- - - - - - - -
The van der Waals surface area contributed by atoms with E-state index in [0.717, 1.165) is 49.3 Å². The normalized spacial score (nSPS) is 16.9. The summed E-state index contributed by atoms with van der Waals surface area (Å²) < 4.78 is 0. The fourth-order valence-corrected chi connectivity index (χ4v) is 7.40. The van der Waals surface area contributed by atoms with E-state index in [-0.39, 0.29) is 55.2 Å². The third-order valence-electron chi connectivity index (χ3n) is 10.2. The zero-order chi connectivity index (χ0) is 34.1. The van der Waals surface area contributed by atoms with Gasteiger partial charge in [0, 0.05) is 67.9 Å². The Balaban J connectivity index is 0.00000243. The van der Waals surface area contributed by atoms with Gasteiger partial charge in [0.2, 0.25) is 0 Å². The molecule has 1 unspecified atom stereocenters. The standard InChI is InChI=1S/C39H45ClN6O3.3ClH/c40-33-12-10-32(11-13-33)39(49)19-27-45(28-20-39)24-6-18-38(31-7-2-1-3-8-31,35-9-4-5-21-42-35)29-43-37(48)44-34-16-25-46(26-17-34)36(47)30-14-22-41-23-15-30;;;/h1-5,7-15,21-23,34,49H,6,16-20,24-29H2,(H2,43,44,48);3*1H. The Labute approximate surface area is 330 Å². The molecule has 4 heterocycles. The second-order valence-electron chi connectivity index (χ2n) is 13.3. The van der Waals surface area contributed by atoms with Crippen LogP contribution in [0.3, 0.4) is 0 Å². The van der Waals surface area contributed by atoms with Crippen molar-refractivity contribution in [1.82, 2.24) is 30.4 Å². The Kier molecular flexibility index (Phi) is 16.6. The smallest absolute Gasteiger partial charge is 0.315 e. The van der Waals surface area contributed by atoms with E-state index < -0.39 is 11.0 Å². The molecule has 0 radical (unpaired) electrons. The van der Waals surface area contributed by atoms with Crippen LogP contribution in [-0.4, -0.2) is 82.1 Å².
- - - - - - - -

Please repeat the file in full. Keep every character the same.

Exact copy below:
The van der Waals surface area contributed by atoms with E-state index in [0.717, 1.165) is 49.3 Å². The normalized spacial score (nSPS) is 16.9. The summed E-state index contributed by atoms with van der Waals surface area (Å²) < 4.78 is 0. The fourth-order valence-corrected chi connectivity index (χ4v) is 7.40. The van der Waals surface area contributed by atoms with E-state index in [-0.39, 0.29) is 55.2 Å². The third-order valence-electron chi connectivity index (χ3n) is 10.2. The zero-order chi connectivity index (χ0) is 34.1. The van der Waals surface area contributed by atoms with Gasteiger partial charge in [0, 0.05) is 67.9 Å². The Balaban J connectivity index is 0.00000243. The van der Waals surface area contributed by atoms with Gasteiger partial charge in [0.2, 0.25) is 0 Å². The molecule has 1 unspecified atom stereocenters. The standard InChI is InChI=1S/C39H45ClN6O3.3ClH/c40-33-12-10-32(11-13-33)39(49)19-27-45(28-20-39)24-6-18-38(31-7-2-1-3-8-31,35-9-4-5-21-42-35)29-43-37(48)44-34-16-25-46(26-17-34)36(47)30-14-22-41-23-15-30;;;/h1-5,7-15,21-23,34,49H,6,16-20,24-29H2,(H2,43,44,48);3*1H. The Labute approximate surface area is 330 Å². The molecule has 4 heterocycles. The second-order valence-electron chi connectivity index (χ2n) is 13.3. The van der Waals surface area contributed by atoms with Crippen LogP contribution in [0.3, 0.4) is 0 Å². The van der Waals surface area contributed by atoms with Crippen molar-refractivity contribution in [1.82, 2.24) is 30.4 Å². The Kier molecular flexibility index (Phi) is 16.6. The smallest absolute Gasteiger partial charge is 0.315 e. The van der Waals surface area contributed by atoms with E-state index < -0.39 is 11.0 Å². The molecule has 0 radical (unpaired) electrons. The van der Waals surface area contributed by atoms with Crippen LogP contribution in [-0.4, -0.2) is 82.1 Å².